Monday, October 15, 2007

Immigration Bill: arbitrary arrest, indefinite detention

So far, New Zealand has avoided much of the madness of George Bush's "war on terror". Other countries have significantly restricted freedoms and violated human rights, subjecting suspected terrorists to control orders and indefinite detention, and even torture. We haven't. But the government's new Immigration Bill will change that, at least as far as visitors and immigrants are concerned. Buried in there among the arrest powers (most of which are aimed at enforcing deportations) is a clause which allows the arrest of anyone who is

on reasonable grounds, suspected by an immigration officer or a member of the police to constitute a threat or risk to security.
Once arrested, they can then be detained indefinitely under a warrant of commitment, or deported without any proper judicial process, all on the basis of secret evidence they are forbidden from effectively challenging.

The breadth of this clause is astounding. This is not about new arrivals and people who turn up at the airport with a bad security record. It applies to anyone. Tourists, visitors, students, even permanent residents. People who have lived here for years, who can work, receive superannuation, and vote, will be subject to arbitrary arrest and detention. All those Australian and British citizens who came here years ago but never bothered to apply for citizenship (because as de facto citizens it would make no difference to their lives) - people who are New Zealanders in every sense of the world, despite their lack of paperwork - will likewise be subject to arbitrary arrest and detention.

The potential for abuse here is astounding. While current law allows police to arrest on suspicion, it must be suspicion of having committed a particular offence. Removing that and replacing it with a vaguely-defined criteria of being a "risk to security" is simply asking for police and immigration officers to enforce their prejudices rather than the law. We've also seen in recent years several cases of people being victimised by unfounded allegations of terrorism made through MPs or bottom-feeding media outlets - the latest apparently being the result of some sort of employment dispute. Under this law, those people could very well have ended up being arbitrarily deported or in prison.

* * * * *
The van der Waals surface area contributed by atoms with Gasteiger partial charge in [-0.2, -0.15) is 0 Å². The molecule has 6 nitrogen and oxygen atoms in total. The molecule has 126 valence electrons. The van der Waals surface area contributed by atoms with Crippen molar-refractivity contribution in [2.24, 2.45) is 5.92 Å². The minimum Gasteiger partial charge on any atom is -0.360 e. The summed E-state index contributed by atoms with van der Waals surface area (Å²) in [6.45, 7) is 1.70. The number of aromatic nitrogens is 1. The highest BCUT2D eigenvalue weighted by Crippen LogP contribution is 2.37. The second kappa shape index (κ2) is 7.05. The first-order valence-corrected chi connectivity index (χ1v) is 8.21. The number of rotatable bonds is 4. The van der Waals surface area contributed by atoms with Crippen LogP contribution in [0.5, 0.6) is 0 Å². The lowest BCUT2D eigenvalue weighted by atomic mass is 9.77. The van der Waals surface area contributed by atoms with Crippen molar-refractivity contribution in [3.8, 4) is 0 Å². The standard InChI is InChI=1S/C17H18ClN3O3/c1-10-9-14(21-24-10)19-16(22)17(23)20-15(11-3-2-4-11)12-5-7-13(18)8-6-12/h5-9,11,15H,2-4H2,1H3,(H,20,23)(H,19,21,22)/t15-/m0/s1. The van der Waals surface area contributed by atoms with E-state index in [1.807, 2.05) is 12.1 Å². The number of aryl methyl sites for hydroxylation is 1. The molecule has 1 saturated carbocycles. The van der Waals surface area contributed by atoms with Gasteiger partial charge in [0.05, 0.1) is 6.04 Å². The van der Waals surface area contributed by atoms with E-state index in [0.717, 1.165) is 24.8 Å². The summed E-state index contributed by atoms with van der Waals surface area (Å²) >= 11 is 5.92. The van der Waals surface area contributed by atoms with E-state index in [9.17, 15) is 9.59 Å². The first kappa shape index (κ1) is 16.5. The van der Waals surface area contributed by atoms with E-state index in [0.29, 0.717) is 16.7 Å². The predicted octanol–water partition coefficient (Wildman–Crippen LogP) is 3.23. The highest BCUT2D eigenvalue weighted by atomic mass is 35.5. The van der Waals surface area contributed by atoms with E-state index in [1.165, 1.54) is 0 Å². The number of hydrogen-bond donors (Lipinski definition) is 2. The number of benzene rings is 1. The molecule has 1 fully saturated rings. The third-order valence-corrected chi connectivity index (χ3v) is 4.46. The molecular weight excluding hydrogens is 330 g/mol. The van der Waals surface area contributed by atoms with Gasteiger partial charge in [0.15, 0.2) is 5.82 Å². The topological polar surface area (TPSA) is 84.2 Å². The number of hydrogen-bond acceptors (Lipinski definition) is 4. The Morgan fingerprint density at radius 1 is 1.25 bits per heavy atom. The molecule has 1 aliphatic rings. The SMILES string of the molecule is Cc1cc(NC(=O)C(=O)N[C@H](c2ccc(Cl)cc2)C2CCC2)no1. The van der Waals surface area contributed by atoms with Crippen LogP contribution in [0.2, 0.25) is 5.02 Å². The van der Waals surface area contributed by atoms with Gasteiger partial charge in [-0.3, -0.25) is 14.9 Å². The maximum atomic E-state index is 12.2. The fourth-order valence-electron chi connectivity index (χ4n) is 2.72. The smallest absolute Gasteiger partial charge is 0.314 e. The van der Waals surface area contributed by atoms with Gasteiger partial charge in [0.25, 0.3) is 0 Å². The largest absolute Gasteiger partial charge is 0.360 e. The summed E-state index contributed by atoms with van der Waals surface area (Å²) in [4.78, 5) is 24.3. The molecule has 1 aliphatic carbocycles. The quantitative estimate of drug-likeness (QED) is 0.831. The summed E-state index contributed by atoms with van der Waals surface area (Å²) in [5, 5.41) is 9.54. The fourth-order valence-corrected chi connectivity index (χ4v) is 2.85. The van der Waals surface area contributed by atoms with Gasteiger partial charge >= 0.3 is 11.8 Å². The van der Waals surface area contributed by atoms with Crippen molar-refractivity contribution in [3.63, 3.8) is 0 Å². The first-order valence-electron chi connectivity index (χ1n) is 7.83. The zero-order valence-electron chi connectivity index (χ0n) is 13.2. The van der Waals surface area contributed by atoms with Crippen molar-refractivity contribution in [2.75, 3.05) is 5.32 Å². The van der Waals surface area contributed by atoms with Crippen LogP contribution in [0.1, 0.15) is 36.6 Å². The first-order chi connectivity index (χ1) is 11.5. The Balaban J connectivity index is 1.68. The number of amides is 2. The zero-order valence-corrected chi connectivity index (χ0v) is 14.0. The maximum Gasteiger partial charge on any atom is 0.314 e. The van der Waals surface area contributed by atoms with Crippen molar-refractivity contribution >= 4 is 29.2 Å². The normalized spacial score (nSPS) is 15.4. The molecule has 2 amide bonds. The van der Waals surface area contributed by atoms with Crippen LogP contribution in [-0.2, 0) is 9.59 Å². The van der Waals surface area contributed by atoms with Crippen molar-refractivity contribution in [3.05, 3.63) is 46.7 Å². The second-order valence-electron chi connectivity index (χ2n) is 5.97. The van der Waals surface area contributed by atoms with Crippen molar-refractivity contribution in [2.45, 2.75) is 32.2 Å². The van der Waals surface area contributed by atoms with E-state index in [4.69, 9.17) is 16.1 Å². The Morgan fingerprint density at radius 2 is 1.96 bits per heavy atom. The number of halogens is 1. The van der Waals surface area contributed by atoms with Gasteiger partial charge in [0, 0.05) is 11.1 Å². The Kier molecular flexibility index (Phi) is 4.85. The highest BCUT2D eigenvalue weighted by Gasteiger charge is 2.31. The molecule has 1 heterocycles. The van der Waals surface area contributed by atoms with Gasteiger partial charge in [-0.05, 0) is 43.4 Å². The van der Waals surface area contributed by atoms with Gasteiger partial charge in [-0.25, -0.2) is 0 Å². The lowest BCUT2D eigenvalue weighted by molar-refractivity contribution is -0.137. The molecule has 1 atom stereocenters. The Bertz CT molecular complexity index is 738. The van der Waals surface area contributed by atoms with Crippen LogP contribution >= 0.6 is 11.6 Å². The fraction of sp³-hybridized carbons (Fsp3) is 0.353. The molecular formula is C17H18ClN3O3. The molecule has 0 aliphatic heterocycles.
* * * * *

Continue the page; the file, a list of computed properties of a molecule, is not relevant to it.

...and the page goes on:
The clause is also likely to fall foul of the BORA's affirmation of freedom from discrimination, as it clearly discriminates on the basis of national origin (prohibited by s21 (g) of the Human Rights Act). Now, in a sense immigration law is all about discriminating on the basis of national origin - but it's supposed to be about who is allowed into the country, not whether they are equal before the law and enjoy basic human rights while they are here. It was on that basis that the UK House of Lords found a system allowing for the indefinite detention of foreigners - but not British citizens - suspected of terrorism to be unlawful back in 2004. In New Zealand, our Bill of Rights Act affirms that the right to liberty, the freedom not to be arbitrarily arrested or detained, applies to everyone, not just citizens. And from a moral perspective, if we wouldn't tolerate this sort of treatment for New Zealand citizens, we should not tolerate it for permanent residents or visitors either.

The proper way of dealing with threats to security is prosecution. This allows the evidence to be fully tested before a jury, and ensures that the government actually has to prove its case. The proposed changes in the Immigration Bill would remove that vital safeguard, and allow the government to inflict significant punishment having convinced only itself. And that is not something any of us should be happy with.